Fighting for inclusivity
“The system did not plan for us to get this far.”
01 June 2021 | Youth
According to the Namibia Statistics Agency, 5% of the Namibian population is living a disability. Although a minority, they are part of key individuals who build up our nation, and deserve to be granted the same opportunities as any other person would.
Registered nurse and matron Maihapa Rijatua said “these are people in need of dire assistance. They don’t necessarily want help but they certainly require it”. Despite the strong front they often put up, life is harder than what it looks like from the outside looking in.
Alvarita Benedito Lucungo, a young woman with a condition called congenital glaucoma, is part of this 5%. This is a hereditary disorder which affects the optical nerve, creating a lot of fluid as well as affecting the development of the angle of the eye. It results in the poor development of the eye and harshly affects eyesight.
The 18-year-old lives with this extremely rare condition, which only affects one out of every 30 000 live births, causing severe and irreparable loss of vision in the persons affected. Growing up with a visual disability, Lucungo faced some adversity assimilating to the educational system. In her time in primary school, she said she endured discomfort from teachers who believed they were not trained to teach her.
“They felt they were not equipped to teach a student with the condition I have,” she said.
According to a piece written by clinical psychologist Elaine Hunter, “many people living with disabilities in the developing world still face stigma and isolation”.
In addition to this, Lucungo’s teachers constantly took it up with the principal to place her in a different school in absence of the facilities or equipment to teach a student of her condition. Being left with no alternative, she moved schools.
Lack of knowledge
In an interview in 2017, education minister Katrina Hanse-Himarwa mentioned that challenges towards people living with disabilities include lack of knowledge and practical skills among teachers, school principals and staff.
“This can result in feelings of frustration, stress and being overwhelmed,” she said. At the new school Lucungo attended to cater for her special needs, she said that although they had braille and typewriters, the education was poor.
“Majority of the time we were playing the entire day, not necessarily taught,” she said. Due to this, she went back to normal public school where she faced continuous mockery and scrutiny from her teachers. “Simple things like requesting the teachers to write bigger on the board would lead them to making a mockery of you”, which led to her failing that grade. Lucungo refused to let that affect her attitude towards developing herself as an educated individual. She attended online school which she successfully graduated from. “My mom always told me that regardless of the fact that I have a disability, I am still capable of many things.”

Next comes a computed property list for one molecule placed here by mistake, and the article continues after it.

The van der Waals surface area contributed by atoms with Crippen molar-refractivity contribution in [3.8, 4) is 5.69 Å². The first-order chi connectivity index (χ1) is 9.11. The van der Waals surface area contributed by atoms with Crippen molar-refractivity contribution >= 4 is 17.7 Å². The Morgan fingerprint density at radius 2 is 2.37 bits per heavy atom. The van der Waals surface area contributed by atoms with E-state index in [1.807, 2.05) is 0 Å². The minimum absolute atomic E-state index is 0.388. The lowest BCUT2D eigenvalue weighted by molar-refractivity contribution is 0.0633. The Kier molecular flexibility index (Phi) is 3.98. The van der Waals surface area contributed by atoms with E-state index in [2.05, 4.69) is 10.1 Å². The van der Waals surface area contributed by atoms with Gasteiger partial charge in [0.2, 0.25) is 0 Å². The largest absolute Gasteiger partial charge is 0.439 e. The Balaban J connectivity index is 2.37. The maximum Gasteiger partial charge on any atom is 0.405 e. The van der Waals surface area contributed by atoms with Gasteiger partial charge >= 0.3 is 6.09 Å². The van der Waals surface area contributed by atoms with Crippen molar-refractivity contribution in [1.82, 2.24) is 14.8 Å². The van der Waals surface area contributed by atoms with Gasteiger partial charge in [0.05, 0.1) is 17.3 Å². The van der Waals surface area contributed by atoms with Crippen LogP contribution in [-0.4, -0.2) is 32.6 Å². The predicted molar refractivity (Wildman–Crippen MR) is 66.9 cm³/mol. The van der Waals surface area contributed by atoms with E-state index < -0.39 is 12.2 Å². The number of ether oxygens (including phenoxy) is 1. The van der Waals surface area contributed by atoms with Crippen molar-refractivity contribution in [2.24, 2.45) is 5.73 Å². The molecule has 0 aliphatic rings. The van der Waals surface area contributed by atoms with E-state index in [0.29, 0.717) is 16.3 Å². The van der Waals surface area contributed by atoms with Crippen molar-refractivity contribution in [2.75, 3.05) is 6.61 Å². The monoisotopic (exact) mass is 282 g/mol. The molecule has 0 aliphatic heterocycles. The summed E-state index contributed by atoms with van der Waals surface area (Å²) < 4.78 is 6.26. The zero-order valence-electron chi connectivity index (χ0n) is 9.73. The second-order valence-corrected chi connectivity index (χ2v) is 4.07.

She, however, admitted that she could have had it much easier if she was accommodated.
“The worst affected are often young children whose parents can struggle against cultural and systemic barriers,” Hunter said.
Lucungo added that many schools do not have departments that are solely focused on disabilities, which would make their education inclusive to students with special needs.
The prospect of attending university and furthering her studies served as one of her biggest challenges, trying to grasp the same opportunity her peers had.
“The system did not plan for us to get this far,” she said, referring to the lack of inclusivity for disabled persons in higher institutions of learning.
She went on to say that all degree programmes require you to do internships, in which opportunities are rarely granted to disabled persons, causing an automatic disadvantage.
“It becomes even harder securing a job post studies,” she explained.
“It’s extremely hard to name an organisation or any civil government office that has at least five disabled individuals.”
In most cases, especially in Namibia, parents who have a child with a disability would rather choose to keep their child at home, knowing the basic education system will fail them. They also know their children will face immense social discrimination that if they do happen to make it, companies are closed off to hiring disabled persons either due to the stigma or the absence of equipment and infrastructure to do so.
“It’s one thing to tolerate and a completely different thing to include.”
Lucungo added that public offices such as the ministry of home affairs are void of accommodative staff such as frontline workers who can do sign language, and wheelchair accessibility.
“Not all of us enjoy relying on people,” the 18-year-old said.
She added that all she wants is life made easier for disabled persons. The narrative of disability seen as a liability should fall, as people do not deserve to feel like a ‘waste of space’.
The young woman aims to inspire her peers by using all the adversity, scrutiny and hardships along the way to fuel her and shape her to become the successful active member of society she knows she will be.
“You are not a lesser person because of your disability,” she said.
Lucungo is currently embarking on a diploma in counselling at Philippi Trust, and digging deeper into her talents as a singer, songwriter and composer.